An Unexpected Journey: A Clearer Picture

August 23, 2018 – When we arrived at NorthStar Vets, we were happy to see that they were not too crowded. As an ’emergency’ we were checked in quickly and spoke almost immediately with an intake tech. This facility is extremely well run – the entire process, from check-in to Lola’s exam was professional, thorough and caring.

Dr. Dorothy Jackson, DVM, DACVIM (Oncology) described what she saw on the x-rays that we brought with us. As we began to formulate a plan, we learned that primary lung tumors are rare in dogs and that there were many options for treatment. If a CT scan could confirm that the lesion had not spread elsewhere in the lungs (metastasis), surgery would be the treatment of choice, followed by one of three types of chemotherapy:

  • Vinorelbine – an injectable agent given once weekly for 4 weeks, followed by 4 additional doses given every other week. It reaches a higher concentration in the lung tissue.
  • Carboplatin – an injectable chemotherapy given once every 3 weeks for 4 total doses.
  • Palladia – an oral, targeted therapy that attacks cancer cells because of a mutation they carry. It is administered at home.

As we tried to digest all of the new, strange terminology and options, Dr. Jackson remained patient and kind. We scheduled an appointment for Lola’s CT scan at the 8am the next morning. If the scan revealed a single tumor, we agreed that surgery would begin shortly afterward, while she was still under anesthesia from the scan. Dr. Jackson advised us to continue and finish out Lola’s Clavamox chewables, but to stop the Theophylline. Instead, she wrote us a prescription for 14 Hycrocodone/Homatropine  5/1.5mg tablets, to be used every 12-24 hours as needed to suppress her cough. This is normally a human prescription that is usually available at a regular pharmacy.

Throughout an almost sleepless night, I kept wondering if we were doing the right thing. Should we be putting Lola thru a major surgery to remove a lung lobe?

August 24, 2018 – Lola and I arrived at NorthStar a bit early so I could complete the necessary paperwork. When I was finished, a vet tech came out to bring Lola to the back to get her ready for the procedure; I kissed her on the head, “Be a good girl” I whispered with tears rolling down my cheeks. As Lola trotted happily away with her new temporary guardian I made my way back to my car to begin the hour-long ride home where Paul was waiting with Alvin.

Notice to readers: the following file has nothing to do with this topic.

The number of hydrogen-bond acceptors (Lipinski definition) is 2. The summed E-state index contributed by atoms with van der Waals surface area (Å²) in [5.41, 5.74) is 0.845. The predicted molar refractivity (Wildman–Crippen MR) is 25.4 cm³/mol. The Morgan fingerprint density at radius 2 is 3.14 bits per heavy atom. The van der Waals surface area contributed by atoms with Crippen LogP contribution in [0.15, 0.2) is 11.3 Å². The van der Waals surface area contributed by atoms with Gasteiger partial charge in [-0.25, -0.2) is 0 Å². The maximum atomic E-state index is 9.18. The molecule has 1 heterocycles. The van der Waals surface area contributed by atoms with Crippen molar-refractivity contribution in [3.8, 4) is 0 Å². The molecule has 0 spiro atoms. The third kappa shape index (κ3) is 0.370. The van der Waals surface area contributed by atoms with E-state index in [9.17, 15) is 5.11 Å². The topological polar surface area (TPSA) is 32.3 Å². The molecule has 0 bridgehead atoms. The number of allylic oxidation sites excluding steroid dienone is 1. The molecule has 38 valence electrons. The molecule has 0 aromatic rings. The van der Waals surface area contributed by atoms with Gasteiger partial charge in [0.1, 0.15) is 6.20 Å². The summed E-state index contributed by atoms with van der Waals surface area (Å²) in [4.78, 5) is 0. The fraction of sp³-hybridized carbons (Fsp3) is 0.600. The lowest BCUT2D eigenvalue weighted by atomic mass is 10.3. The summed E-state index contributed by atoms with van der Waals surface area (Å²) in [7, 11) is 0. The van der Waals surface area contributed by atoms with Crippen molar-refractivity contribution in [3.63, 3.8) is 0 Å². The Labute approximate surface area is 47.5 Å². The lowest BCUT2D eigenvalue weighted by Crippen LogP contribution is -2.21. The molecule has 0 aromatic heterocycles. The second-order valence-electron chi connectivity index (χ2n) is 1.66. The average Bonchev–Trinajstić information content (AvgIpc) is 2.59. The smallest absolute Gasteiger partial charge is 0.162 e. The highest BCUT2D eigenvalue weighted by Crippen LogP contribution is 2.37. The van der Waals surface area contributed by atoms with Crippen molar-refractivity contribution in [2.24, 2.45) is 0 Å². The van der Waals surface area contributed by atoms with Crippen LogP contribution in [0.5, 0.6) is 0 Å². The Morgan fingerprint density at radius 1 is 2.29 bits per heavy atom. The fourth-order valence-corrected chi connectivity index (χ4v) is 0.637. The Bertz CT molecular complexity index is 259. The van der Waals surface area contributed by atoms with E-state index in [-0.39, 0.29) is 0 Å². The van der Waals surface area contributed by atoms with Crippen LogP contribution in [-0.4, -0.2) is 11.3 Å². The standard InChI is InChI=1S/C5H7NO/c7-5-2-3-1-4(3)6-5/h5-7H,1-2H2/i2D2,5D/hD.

Later that afternoon, we received a call from Dr. Jackson. “Lola’s CT scan confirmed the pulmonary mass, but did also show multiple nodules within other lung fields. We won’t be doing the surgery. We can start her first dose of chemo today – did you decide which one you want to use?”

We asked a few more questions, chose Vinorelbine and listened to the remainder of the instructions about what to expect. They also wanted to try her on an oral steroid, Prednisone 20 mg once a day, to help with her cough.

We were going back to NorthStar to pick up our good girl at 7:30pm! I was relieved. Lola was not having surgery and it seemed that the universe was gently guiding us – at least during this part of the journey.

. . . to be continued

Posted in Through Lola's Eyes, Unexpected Journey and tagged , .

Dee is a hopeless optimistic, fervidly working to end pet overpopulation issues at the source. Founder of harnesslife.org and persistent to a fault, she keeps pushin' the #StopRoverpopulation message, preferring pictures over words.

One Comment

  1. I don’t know what it would have been like for her to have had a lobe removed, but I can tell that the recovery for that in a human is difficult and long. I am so sorry for her diagnosis. I wouldn’t know what to do either, except for this: I would keep her as happy and comfortable as I could for as long as I could. I would give her some joy each day. I would love her pieces! Hugs to Lola and all of you.

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